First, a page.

Data Capture and Auto Identification Reference
  This project relates to the research collaboration between Edinburgh Napier University, CipherLab, Chelsea and Westminster Hospital, GS1 UK, Imperial College, and Kodit, and is funded through a research project with the TSB (Technology Strategy Board). It focuses on the development of a highly secure e-Health Cloud (DACAR), which aims to improve the clinical environment with a completely scalable infrastructure, and which integrates identity, role and access rights to every part of the capture, storage and consumption of health care data. This work thus aims to produce a scalable cloud-based infrastructure that could be used in many different application domains.

A key challenge in health care is to use captured patient data in multiple forms of context, while still maintaining strict access rights, where access to the core data might be allowed for one application, and not to another. This might including using patient location data to determine patient pathways, and also in using the same data to determine the utilization of various resources within a hospital. Unfortunately, though, the original data is often lost when it is aggregated with other forms of information. Thus, in order to provide information in multiple contexts and to reduce data loss, the captured data within DACAR is stored in its original form, and marked-up with the required context of the patient data capture environment, so that the resulting information can be view in many different ways. Along with this, the rights of access to the data depends is based on a well-defined overarching security policy, and is managed through service interfaces, which has a strong definition of checking identity and role, and assigning rights based on these. Figure 1 provides an overview of the key focus of the work which aims to overcome the static and localized nature of patient records, and aims to produce patient care records which are dynamic, and which can be made up of any clinical data, but which is carefully controlled by a security policy.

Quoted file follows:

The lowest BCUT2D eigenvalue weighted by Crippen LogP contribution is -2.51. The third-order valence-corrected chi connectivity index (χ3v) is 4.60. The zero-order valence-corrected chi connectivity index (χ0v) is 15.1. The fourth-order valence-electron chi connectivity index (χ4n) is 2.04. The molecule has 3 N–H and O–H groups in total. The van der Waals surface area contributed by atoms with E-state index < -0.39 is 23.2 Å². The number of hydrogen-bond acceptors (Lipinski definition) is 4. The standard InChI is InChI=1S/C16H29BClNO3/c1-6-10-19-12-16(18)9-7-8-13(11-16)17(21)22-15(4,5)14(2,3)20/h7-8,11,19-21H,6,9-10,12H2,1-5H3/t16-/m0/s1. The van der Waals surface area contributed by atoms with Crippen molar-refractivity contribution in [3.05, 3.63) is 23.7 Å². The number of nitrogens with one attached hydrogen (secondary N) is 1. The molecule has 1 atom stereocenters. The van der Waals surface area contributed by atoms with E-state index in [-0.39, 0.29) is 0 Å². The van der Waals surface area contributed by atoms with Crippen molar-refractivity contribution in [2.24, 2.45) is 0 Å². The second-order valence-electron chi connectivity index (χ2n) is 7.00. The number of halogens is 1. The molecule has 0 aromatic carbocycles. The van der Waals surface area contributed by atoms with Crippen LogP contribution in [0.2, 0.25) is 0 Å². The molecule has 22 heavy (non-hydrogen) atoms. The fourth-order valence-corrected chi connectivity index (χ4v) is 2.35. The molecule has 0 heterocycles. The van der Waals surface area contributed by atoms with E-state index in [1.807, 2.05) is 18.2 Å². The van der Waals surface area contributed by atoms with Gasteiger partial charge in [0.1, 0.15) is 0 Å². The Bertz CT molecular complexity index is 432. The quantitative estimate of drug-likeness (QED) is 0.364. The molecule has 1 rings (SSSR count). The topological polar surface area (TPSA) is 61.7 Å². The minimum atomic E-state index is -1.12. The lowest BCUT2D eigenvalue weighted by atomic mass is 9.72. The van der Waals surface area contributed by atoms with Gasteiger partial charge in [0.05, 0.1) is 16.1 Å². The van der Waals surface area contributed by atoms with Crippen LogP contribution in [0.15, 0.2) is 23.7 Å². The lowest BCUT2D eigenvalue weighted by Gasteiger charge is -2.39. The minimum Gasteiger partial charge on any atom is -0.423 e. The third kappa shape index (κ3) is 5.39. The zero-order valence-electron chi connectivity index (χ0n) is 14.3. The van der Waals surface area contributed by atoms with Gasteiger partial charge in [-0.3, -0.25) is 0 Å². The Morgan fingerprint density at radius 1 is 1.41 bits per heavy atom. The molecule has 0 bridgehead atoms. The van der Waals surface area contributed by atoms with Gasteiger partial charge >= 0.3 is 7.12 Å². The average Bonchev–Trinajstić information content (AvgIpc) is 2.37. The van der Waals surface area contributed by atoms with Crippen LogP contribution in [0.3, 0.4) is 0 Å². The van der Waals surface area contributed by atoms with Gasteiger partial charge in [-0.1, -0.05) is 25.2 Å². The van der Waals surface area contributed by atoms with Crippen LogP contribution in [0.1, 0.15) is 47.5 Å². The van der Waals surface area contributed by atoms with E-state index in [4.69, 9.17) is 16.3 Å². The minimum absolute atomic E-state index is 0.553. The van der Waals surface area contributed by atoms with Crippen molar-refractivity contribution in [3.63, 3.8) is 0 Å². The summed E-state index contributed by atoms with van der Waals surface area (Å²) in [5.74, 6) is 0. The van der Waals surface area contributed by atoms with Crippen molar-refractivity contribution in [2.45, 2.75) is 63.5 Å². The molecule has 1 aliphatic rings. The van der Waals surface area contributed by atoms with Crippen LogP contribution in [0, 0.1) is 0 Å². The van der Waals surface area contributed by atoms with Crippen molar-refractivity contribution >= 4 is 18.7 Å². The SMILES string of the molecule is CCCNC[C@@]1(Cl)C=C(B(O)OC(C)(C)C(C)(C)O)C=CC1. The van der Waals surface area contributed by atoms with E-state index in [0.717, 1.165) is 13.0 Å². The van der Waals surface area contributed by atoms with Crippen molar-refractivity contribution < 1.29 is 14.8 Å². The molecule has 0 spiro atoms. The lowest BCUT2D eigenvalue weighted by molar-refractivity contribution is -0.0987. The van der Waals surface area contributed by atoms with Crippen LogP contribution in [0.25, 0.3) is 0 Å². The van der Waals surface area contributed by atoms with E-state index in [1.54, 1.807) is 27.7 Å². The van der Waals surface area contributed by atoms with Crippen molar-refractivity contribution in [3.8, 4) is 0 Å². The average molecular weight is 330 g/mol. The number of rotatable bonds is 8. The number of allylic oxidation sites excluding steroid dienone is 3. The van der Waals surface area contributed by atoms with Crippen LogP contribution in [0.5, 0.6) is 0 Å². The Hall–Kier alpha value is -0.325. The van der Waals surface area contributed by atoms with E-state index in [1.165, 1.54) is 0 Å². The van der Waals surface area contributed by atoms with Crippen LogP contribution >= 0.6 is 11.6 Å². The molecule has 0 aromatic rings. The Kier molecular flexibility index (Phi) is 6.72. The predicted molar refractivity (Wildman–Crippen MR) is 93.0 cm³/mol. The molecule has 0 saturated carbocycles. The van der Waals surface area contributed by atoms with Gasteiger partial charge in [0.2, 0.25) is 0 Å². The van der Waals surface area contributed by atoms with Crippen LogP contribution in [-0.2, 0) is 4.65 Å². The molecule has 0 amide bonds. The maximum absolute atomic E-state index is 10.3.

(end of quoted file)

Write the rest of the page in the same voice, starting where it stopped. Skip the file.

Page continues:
Figure 1:

Figure 2 shows an outline of the key elements of the infrastructure: Data Capture; Clou Storage; and Clinical Services. Captured data is securely stored in patient data buckets within a Cloud, using interlocked patient and service encryption keys. In order to control access to data, DACAR then does not allow direct access to the patient data bucket, apart from through exposed well-managed service interfaces, which check for identify, roles and rights. For example a patient may have clinical data for heart rate and blood pressure measures, but access to these can then be limited to an aggregated risk assessment score, of which rights are assigned from the patient (the owner) to their trust circle (typically their clinician). The system is thus patient-centric, where the rights of access to data is defined by the patient, and thus access rights can be removed at any given time.
The DACAR architecture consists of a series of SPoC (Single Point of Contact) which manage a given domain (such as a single health care organisation), and is used to manage requests by users within their domain, and between domains. A single security policy, which defines roles and rights, is then used to create a single and thus consistent security policy across the whole infrastructure. The SPoC thus checks identities and roles and grants access to services based on this. A key factor of the Cloud is the integration of an ontology for the complete infrastructure which defines roles, identifies, and rights for capture, storage and consumption. The access to data is then managed through well-defined and managed service interfaces, which integrate role and identify.

Figure 2:

  • Start Date:

    1 November 2009

  • End Date:

    1 November 2011

  • Activity Type:

    Externally Funded Research

  • Funder:

    Innovate UK

  • Value:


Project Team